News and Resources from Prickly Ed's Cactus Patch Native Plant Emporium

October 6, 2022

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Still Here for Special Orders

The sun has returned. The soil is warm. The summer drought is behind us. It’s a perfect time to get some native plants in the ground. The Roadside Stand may be closed for now but we haven't yet hung up our hats. We will be making two last trips to our wholesale supplier to fill special orders for extra special customers. If there’s anything on your wish list for fall planting projects reach out to discuss your needs. We are happy to try to help you find the plants you are looking for. And in case you missed it here’s our latest ‘Life in the Garden’ article from the Barrington Times to give you a bit of planting inspiration. 

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Click Here to Read Life in the Garden

More Planting - Less Tidying

If you feel a need to 'tidy up' this fall take it inside for a good fall cleaning. Oh, who are we kidding, just forgo that tidy up urge and get outside and plant! Planting native plants is the first step in creating a healthy habitat that supports life. How you maintain your property is the next essential step. And, in the fall that means a whole lot of doing not much of anything at all. The vast majority of insects and invertebrates spend winter right where they spent all summer — just less active and more hidden. So, think twice before you rake, mow, and blow this year. Invertebrates rely on fallen leaves and other organic debris to cover and insulate them from the elements. And don't just leave those leaves, also save the stems. No need to cut down dead perennials, those now hollow stems are home to a remarkable number of cavity nesting beneficial insects. Leaving plants standing also offers winter interest, seed heads for birds and is better for the health of the plants.

Leaving the leaves and other plant debris doesn’t have to mean sacrificing your yard to the wilderness. The leaves don’t need to be left exactly where they fall. You can rake them into garden beds, around tree bases, or into other designated 'wild' areas. Always avoid shredding leaves with a mower, keeping the leaves whole provides the best cover and protects the insects and eggs already living there. Leaves are not litter, the one place they do not belong is at your curb. To learn more visit the Xerces Society #LeavetheLeaves Campaign Page. 

Visit Xerces #LeavetheLeaves

Pollinator Habitat 101 - Great Learning Opportunity from Ohio State University

Every Friday at 10:00am from October 14th - November 11th tune in to hear an amazing line up of speakers discussing pollinator habitats. See all the details and register to attend at the link below. 

Click HERE for additional information and to register

Plant This Not That!

Sharing a helpful tip from the fine folks at the Loudon Wildlife Conservancy in Virginia. Plant native asters not non-native mums for great fall color and maximum environmental benefits. Looking to add native perennial asters to your landscape? Contact us to order some for planting this fall.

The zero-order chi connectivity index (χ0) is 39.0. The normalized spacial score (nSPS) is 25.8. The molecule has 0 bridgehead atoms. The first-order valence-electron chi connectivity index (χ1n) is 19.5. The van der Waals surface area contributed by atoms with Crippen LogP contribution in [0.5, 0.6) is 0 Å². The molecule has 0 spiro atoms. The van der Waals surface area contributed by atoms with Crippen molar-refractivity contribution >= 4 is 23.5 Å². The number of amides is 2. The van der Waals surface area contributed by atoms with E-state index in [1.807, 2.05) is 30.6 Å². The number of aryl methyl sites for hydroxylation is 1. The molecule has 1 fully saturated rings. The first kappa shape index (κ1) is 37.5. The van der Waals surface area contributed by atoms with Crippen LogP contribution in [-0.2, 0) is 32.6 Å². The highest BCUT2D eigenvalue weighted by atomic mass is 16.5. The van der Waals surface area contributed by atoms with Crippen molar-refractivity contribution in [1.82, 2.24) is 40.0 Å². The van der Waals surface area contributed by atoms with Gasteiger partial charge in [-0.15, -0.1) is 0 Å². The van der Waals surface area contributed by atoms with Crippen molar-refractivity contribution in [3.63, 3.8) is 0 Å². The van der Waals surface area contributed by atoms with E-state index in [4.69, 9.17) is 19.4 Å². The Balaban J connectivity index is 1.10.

Wild in Rhode Island

The Summer 2022 edition of 'Wild in Rhode Island' from the RI Department of Environmental Management Division of Fish and Wildlife has two wonderful pollinator focused articles we think you will enjoy. The first, What's the Buzz on Pollinators talks about the plight of Rhode Island's pollinators and introduces the RI Pollinator Atlas and ways you can help. Here's an excerpt, "A world without insect pollinators is one that we would not like to see. Given the decline of insect pollinators both worldwide and here in Rhode Island, it is essential that we conserve these important critters and the services that they provide through informed management. Luckily, there is so much we can all do to help pollinators, whether you’re a gardener, a community scientist, an educator, or simply a person who appreciates nature! The Rhode Island Pollinator Atlas is a key effort in this fight to save our pollinators and we are so excited to work together to save our buzzing neighbors."

The second article clarifies the role of honeybees as an important livestock species, versus the focus of wild bee conservation efforts. Learn more about the important distinction in this great piece by Rhode Island Pollinator Entomologist Dr. Katie Burns.

Click Here to Read Wild in RI

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Prickly Ed's Cactus Patch

 6 Barneyville Road,

Barrington, RI 02806-2715

(401) 248-4785

Please note, use the address above for mailing or for GPS but the Roadside Stand/Native Plant Emporium is located in Swansea, MA directly next door to the address listed above. Just look for the sign and for the big red barn.

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Prickly Ed's Cactus Patch, Roadside Stand, Apothecary and Native Plant Emporium is a super small, hyperlocal, roadside stand located directly on the border of Barrington, RI and Swansea, MA focused on making the area a little bit wilder one yard at a time! Offering great native plants, prickly pear cactus, magic dirt, unusual pollinator friendly annuals, organic herb and vegetable plants, lots of solicited and unsolicited advice & random curiosities designed to get your yard really buzzing. You can read all about us on our website, including the story of where the name Prickly Ed's Cactus Patch came from.

Read More About Us Here